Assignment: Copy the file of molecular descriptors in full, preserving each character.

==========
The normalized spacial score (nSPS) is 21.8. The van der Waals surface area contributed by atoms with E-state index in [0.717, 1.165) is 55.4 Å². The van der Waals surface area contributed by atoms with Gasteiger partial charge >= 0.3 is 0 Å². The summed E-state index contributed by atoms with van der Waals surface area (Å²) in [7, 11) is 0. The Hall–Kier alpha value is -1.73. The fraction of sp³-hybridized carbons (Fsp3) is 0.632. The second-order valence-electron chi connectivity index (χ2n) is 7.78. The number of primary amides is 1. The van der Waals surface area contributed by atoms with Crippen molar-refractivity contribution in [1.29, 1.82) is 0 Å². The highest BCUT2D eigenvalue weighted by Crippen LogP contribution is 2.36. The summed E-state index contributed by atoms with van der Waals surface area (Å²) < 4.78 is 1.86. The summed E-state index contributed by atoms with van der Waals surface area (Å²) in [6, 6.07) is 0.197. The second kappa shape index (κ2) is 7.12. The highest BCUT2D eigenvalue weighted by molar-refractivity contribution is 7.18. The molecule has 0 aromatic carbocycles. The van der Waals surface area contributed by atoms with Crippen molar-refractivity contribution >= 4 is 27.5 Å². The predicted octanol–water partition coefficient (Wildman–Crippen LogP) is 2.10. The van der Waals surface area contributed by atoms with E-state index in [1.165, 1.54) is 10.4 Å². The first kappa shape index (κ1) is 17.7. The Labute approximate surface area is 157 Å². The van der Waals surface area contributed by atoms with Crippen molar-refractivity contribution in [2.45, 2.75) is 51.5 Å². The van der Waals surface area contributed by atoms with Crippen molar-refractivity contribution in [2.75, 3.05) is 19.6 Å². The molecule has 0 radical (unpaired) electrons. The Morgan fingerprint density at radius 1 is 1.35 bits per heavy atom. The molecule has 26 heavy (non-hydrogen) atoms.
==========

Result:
The normalized spacial score (nSPS) is 21.8. The van der Waals surface area contributed by atoms with E-state index in [0.717, 1.165) is 55.4 Å². The van der Waals surface area contributed by atoms with Gasteiger partial charge >= 0.3 is 0 Å². The summed E-state index contributed by atoms with van der Waals surface area (Å²) in [7, 11) is 0. The Hall–Kier alpha value is -1.73. The fraction of sp³-hybridized carbons (Fsp3) is 0.632. The second-order valence-electron chi connectivity index (χ2n) is 7.78. The number of primary amides is 1. The van der Waals surface area contributed by atoms with Crippen molar-refractivity contribution in [1.29, 1.82) is 0 Å². The highest BCUT2D eigenvalue weighted by Crippen LogP contribution is 2.36. The summed E-state index contributed by atoms with van der Waals surface area (Å²) < 4.78 is 1.86. The summed E-state index contributed by atoms with van der Waals surface area (Å²) in [6, 6.07) is 0.197. The second kappa shape index (κ2) is 7.12. The highest BCUT2D eigenvalue weighted by molar-refractivity contribution is 7.18. The molecule has 0 aromatic carbocycles. The van der Waals surface area contributed by atoms with Crippen molar-refractivity contribution >= 4 is 27.5 Å². The predicted octanol–water partition coefficient (Wildman–Crippen LogP) is 2.10. The van der Waals surface area contributed by atoms with E-state index in [1.165, 1.54) is 10.4 Å². The first kappa shape index (κ1) is 17.7. The Labute approximate surface area is 157 Å². The van der Waals surface area contributed by atoms with Crippen molar-refractivity contribution in [2.45, 2.75) is 51.5 Å². The van der Waals surface area contributed by atoms with Crippen molar-refractivity contribution in [2.75, 3.05) is 19.6 Å². The molecule has 0 radical (unpaired) electrons. The Morgan fingerprint density at radius 1 is 1.35 bits per heavy atom. The molecule has 26 heavy (non-hydrogen) atoms.